Roundtable: Culture, Conflict, and Persecution on the Northeastern Border of Italy.
Joze Pirjevec (University of Primorska, Slovenia), Annie Cohen-Solal(New York University), Uri Cohen (Columbia University). Moderated by Michael Biggins (University of Washington Libraries).
The aftermath of World War One brought about a new geopolitical configuration, perceived as detrimental by most of the ethnic minorities that had made up the former Austro Hungarian Empire. In the cosmopolitan port city of Trieste, the ethnic Slovenes became the target of discrimination. With the advent of Fascism, those who resisted Italian efforts at assimilation were imprisoned, shot, sent to concentration camps.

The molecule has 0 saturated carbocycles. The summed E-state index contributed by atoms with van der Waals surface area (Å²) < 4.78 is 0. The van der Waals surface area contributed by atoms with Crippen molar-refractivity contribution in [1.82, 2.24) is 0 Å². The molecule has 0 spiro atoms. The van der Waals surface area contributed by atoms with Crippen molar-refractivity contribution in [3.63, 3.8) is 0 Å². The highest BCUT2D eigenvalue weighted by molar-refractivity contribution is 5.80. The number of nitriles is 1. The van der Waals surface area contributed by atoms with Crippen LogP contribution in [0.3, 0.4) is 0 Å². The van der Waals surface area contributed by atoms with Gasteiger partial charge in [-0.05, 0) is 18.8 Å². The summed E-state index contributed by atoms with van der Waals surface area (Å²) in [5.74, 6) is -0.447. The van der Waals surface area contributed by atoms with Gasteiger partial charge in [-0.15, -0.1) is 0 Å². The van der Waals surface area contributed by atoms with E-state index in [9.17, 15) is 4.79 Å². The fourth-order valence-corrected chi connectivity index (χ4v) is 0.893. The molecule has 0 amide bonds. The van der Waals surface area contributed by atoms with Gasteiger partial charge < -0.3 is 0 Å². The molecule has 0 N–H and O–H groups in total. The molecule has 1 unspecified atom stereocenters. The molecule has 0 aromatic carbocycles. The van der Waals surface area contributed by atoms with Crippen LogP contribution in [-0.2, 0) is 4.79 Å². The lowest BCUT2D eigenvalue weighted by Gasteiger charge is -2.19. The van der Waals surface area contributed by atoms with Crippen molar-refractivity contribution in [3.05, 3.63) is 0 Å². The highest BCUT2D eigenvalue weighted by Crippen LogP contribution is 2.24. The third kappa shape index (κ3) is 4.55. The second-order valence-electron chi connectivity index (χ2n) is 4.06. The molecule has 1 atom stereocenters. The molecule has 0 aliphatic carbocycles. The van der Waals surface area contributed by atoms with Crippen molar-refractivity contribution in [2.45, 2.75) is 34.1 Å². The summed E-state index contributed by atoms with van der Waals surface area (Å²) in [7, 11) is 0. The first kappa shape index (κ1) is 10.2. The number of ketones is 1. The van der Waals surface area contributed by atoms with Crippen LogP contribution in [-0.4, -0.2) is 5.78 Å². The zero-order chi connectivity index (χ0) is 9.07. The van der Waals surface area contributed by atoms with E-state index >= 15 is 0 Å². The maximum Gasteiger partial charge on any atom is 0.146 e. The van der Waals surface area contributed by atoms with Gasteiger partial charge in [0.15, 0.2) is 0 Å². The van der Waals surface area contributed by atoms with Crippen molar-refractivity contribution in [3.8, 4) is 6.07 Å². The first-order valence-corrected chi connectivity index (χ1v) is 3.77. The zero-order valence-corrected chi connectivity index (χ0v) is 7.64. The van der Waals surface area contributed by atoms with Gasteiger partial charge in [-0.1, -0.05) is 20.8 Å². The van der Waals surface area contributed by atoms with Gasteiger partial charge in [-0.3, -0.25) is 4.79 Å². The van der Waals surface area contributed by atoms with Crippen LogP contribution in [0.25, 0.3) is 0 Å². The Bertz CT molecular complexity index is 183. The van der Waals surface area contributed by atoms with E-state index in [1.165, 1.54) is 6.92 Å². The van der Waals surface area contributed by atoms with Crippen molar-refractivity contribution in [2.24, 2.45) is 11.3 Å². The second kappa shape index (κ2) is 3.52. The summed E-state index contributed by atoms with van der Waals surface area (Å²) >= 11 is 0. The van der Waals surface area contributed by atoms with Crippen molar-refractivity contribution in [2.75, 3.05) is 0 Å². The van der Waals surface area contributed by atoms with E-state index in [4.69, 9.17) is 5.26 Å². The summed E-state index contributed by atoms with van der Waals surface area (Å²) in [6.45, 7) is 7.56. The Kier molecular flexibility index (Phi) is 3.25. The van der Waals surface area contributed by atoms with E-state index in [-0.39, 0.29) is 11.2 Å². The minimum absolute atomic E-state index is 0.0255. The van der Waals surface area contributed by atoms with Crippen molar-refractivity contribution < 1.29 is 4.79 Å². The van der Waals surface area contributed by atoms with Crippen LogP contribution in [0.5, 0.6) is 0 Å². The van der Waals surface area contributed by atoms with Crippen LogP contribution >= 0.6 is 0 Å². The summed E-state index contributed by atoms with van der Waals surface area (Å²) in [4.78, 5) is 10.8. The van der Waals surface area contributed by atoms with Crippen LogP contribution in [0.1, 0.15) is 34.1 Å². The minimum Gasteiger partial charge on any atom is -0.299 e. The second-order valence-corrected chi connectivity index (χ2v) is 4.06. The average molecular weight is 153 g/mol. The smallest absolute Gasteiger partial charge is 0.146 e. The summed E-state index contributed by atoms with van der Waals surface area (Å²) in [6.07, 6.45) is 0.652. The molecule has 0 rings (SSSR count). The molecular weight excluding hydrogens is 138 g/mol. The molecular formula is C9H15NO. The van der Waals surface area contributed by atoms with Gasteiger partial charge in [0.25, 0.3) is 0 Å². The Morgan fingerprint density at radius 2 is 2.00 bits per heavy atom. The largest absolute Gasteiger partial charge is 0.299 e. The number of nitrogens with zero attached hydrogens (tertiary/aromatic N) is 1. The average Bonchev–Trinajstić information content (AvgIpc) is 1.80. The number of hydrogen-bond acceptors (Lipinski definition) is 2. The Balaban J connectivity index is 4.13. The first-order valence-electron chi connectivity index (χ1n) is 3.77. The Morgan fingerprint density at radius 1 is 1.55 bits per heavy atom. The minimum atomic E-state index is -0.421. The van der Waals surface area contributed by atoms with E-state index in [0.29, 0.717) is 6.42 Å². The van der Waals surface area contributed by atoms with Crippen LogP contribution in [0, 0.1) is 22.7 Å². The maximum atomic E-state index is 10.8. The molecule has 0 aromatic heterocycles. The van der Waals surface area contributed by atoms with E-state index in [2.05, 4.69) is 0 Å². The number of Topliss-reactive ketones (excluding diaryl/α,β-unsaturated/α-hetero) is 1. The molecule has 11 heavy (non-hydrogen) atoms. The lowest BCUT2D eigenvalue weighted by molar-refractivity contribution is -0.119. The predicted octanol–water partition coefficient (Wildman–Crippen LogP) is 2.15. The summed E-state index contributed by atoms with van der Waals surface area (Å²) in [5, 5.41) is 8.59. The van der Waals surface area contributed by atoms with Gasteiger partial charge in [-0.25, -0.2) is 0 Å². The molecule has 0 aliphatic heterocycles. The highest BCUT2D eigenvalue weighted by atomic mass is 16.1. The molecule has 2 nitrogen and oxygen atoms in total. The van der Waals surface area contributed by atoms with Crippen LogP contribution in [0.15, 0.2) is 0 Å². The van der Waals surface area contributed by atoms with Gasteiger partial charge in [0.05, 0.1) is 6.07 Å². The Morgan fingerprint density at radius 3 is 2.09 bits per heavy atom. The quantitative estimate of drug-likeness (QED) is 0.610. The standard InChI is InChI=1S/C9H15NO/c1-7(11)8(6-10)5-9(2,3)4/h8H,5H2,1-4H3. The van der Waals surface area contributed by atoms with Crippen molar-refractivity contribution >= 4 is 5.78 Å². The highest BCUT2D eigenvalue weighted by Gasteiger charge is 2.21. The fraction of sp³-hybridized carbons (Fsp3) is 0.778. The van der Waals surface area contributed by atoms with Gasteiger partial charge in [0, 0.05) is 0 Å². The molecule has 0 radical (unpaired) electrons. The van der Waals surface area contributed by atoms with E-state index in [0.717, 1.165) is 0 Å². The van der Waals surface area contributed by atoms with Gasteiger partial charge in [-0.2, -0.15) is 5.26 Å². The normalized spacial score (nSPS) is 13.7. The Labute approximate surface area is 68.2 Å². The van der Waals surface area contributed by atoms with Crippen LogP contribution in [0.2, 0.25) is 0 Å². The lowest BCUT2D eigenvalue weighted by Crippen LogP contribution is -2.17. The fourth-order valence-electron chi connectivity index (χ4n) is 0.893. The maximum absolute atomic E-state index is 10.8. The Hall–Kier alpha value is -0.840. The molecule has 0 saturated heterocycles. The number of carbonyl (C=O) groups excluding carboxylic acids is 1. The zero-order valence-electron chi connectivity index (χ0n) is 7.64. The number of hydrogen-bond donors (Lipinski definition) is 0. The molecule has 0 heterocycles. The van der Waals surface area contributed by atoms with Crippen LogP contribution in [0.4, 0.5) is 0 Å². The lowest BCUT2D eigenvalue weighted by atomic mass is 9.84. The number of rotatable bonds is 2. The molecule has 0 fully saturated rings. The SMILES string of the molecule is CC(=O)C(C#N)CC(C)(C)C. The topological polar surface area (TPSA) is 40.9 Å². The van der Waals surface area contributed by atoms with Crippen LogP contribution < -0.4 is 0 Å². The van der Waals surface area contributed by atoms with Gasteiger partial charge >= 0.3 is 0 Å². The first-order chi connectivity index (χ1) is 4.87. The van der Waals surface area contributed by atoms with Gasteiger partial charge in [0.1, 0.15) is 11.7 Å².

In 1941 Boris Pahor, who later became one of the most prominent Slovene authors, was drafted in Mussolini’s army. He returned to Trieste in 1943, after the armistice, a city occupied by the Nazis. Pahor joined the Yugoslav resistance forces, was arrested in 1944 and sent to Dachau, Struthof, Harzungen and Bergen-Belsen. His memoir of his camp experiences, Necropolis, recently published in English by Dalkey Archive Press, will be the centerpiece of this event